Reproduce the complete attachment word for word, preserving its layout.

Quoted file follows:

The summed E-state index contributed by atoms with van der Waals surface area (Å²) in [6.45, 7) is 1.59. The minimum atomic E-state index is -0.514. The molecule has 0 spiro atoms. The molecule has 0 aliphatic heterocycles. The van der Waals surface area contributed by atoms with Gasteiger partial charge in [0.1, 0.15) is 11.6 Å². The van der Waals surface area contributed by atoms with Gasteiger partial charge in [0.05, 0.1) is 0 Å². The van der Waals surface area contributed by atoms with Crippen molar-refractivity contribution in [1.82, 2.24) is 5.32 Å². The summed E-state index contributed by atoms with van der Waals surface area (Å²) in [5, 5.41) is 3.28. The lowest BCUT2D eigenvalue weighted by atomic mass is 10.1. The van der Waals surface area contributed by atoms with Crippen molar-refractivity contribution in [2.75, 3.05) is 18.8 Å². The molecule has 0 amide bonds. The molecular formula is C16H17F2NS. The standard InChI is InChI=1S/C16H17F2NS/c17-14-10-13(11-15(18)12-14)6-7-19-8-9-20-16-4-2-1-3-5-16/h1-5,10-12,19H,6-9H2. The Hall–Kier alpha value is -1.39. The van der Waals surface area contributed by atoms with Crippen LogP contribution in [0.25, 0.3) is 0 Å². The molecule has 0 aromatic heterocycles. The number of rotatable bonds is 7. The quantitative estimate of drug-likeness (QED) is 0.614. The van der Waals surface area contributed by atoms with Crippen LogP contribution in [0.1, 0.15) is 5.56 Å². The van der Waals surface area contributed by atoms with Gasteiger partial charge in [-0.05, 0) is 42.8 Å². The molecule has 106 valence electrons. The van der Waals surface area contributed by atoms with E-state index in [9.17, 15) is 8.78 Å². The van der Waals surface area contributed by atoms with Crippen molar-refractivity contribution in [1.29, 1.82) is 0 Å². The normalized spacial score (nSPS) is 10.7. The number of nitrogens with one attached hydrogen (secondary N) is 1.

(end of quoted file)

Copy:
The summed E-state index contributed by atoms with van der Waals surface area (Å²) in [6.45, 7) is 1.59. The minimum atomic E-state index is -0.514. The molecule has 0 spiro atoms. The molecule has 0 aliphatic heterocycles. The van der Waals surface area contributed by atoms with Gasteiger partial charge in [0.1, 0.15) is 11.6 Å². The van der Waals surface area contributed by atoms with Gasteiger partial charge in [0.05, 0.1) is 0 Å². The van der Waals surface area contributed by atoms with Crippen molar-refractivity contribution in [1.82, 2.24) is 5.32 Å². The summed E-state index contributed by atoms with van der Waals surface area (Å²) in [5, 5.41) is 3.28. The lowest BCUT2D eigenvalue weighted by atomic mass is 10.1. The van der Waals surface area contributed by atoms with Crippen molar-refractivity contribution in [2.75, 3.05) is 18.8 Å². The molecule has 0 amide bonds. The molecular formula is C16H17F2NS. The standard InChI is InChI=1S/C16H17F2NS/c17-14-10-13(11-15(18)12-14)6-7-19-8-9-20-16-4-2-1-3-5-16/h1-5,10-12,19H,6-9H2. The Hall–Kier alpha value is -1.39. The van der Waals surface area contributed by atoms with Crippen LogP contribution in [0.25, 0.3) is 0 Å². The molecule has 0 aromatic heterocycles. The number of rotatable bonds is 7. The quantitative estimate of drug-likeness (QED) is 0.614. The van der Waals surface area contributed by atoms with Crippen LogP contribution in [0.1, 0.15) is 5.56 Å². The van der Waals surface area contributed by atoms with Gasteiger partial charge in [-0.05, 0) is 42.8 Å². The molecule has 106 valence electrons. The van der Waals surface area contributed by atoms with E-state index in [9.17, 15) is 8.78 Å². The van der Waals surface area contributed by atoms with Crippen molar-refractivity contribution in [1.29, 1.82) is 0 Å². The normalized spacial score (nSPS) is 10.7. The number of nitrogens with one attached hydrogen (secondary N) is 1.